“We look forward to constructively engaging with JCB and expect it will do the right thing by complying with its human rights responsibilities. LPHR’s objective of ending JCB’s unacceptable involvement in human rights violations against Palestinians should be a shared one.”
NOTES TO EDITORS (including links to video evidence)
- Lawyers for Palestinian Human Rights (LPHR) is a UK legal charity that works on projects to protect and promote Palestinian human rights. Our trustees include the senior human rights lawyers, Sir Geoffrey Bindman QC, Fiona McKay, Tessa Gregory and Nusrat Uddin.
- In 2019, LPHR obtained and assessed credible, clear and compelling video, photographic and written contemporaneous evidence that substantiates the material and prolific use of JCB products in a number of specific demolition and displacement incidents, and in settlement-related construction. The primary sources of our evidence are: the prominent Palestinian human rights organisation, Al-Haq; the leading Israeli human rights organisation, B’Tselem; and the UK charity, EyeWitness to Atrocities.
- LPHR’s OECD Guidelines complaint was submitted to the UK National Contact Point on 10 December 2019. It comprises 11 sections with four appendices. Its first appendix includes links to video evidence. The second and third appendices outlines the photographic and written evidence submitted in an accompanying 205 page evidence bundle. The fourth appendix to the complaint provides a commentary on the urgent case of the impending demolition of the entire Palestinian village of Khan al-Ahmar in the occupied West Bank.
- One of the items of video evidence submitted with LPHR’s complaint can be viewed here. The video footage, taken on 11 September 2019 in the South Hebron Hills, shows a JCB vehicle, identifiable as the model 3CX, demolishing structures that are likely to be the six family homes reported in the B’Tselem commentary that accompanies the video. Further video evidence with short reports are accessible at pages 31-32 of our complaint here.
- The primary evidence submitted with our complaint that substantiates the material use of JCB products in demolitions, relates to incidents in ten villages or areas in the occupied Palestinian territory, covering a time period of 2016 to 2019. In total, 89 homes are identified as having been demolished, resulting in the displacement of at least 484 individuals, including children and the elderly. One school (Khirbet Tana Elementary School) is among other property documented to have been demolished, as are water tanks.
- The complaint also cited data from Al-Haq demonstrating that JCB products are prolifically involved in demolitions in the occupied Palestinian territory, having been responsible for at least 60 out of the 266 demolitions recorded in 2018, and at least 70 out of 281 demolitions of homes and other property it documented between 01 January 2019 to 31 October 2019.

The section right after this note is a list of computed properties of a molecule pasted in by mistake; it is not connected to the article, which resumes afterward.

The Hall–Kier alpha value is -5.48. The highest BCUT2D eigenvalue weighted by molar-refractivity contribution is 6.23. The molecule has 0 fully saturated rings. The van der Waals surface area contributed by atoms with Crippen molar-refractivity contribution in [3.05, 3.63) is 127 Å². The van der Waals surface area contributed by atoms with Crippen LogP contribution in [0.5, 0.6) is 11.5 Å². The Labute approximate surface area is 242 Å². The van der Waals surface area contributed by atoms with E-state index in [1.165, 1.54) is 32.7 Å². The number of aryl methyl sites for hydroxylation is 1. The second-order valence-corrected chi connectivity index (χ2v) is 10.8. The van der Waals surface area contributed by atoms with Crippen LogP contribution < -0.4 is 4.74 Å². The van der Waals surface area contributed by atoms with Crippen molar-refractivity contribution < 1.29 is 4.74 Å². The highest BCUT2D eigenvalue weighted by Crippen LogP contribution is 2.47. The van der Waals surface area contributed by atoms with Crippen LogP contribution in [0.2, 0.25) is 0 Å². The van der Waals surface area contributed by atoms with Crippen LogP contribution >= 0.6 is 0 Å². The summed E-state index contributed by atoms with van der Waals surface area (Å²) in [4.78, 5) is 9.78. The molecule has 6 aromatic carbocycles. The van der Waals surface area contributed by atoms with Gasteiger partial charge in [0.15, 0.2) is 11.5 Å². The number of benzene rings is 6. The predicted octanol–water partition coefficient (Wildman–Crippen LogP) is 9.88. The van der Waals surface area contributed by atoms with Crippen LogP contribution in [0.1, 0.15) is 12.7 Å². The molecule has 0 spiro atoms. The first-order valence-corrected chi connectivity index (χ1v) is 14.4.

- Since submission of our complaint, demolitions and displacement have relentlessly continued. UN data shows 557 structures have been demolished by Israel’s military authorities, with 747 people displaced, from 1 January 2020 through to 1 October.
- On 28 February 2020, the Office of the UN High Commissioner for Human Rights (OHCHR) published its database of companies with a “material and substantial” involvement in one or more settlement-related activities. JCB is one of the 112 listed companies. The UK National Contact Point does not reference this in its Initial Assessment. OHCHR notes “the violations of human rights associated with settlements are devastating and pervasive.”
- The UK National Contact Point considers complaints that a multinational enterprise based or operating in the UK, is in breach of the OECD Guidelines for Multinational Enterprises. The OECD Guidelines constitute the only government-backed international instrument on responsible business conduct with an in-built grievance mechanism. The human rights chapter of the OECD Guidelines (Chapter 4) reflects the principles within the government-backed United Nations Guiding Principles on Business and Human Rights. The UK National Contact Point is part of the Department for International Trade.
- LPHR prior submitted a comprehensive human rights complaint to the UK National Contact Point regarding the activities of the security firm G4S in the occupied Palestinian territory. The complaint resulted in adverse human rights findings being made against G4S by the UK National Contact Point in June 2015. Nine months later, G4S announced it had commenced a process to sell its subsidiary, G4S Israel. In June 2017, G4S announced the completion of the sale of G4S Israel to FIMI Opportunity Funds (an Israel private equity fund).
The parliamentary Joint Committee on Human Rights expressly referred to LPHR’s written evidence when recommending in its ‘Human Rights and Business 2017: Promoting responsibility and ensuring accountability‘ report that, “the [UK] Government gives clear guidance to procurement officers that large public sector contracts, export credit, and other financial benefits should not be awarded to companies who have received negative final statements from the [UK] National Contact Point and who have not made effective and timely efforts to address any issues raised.”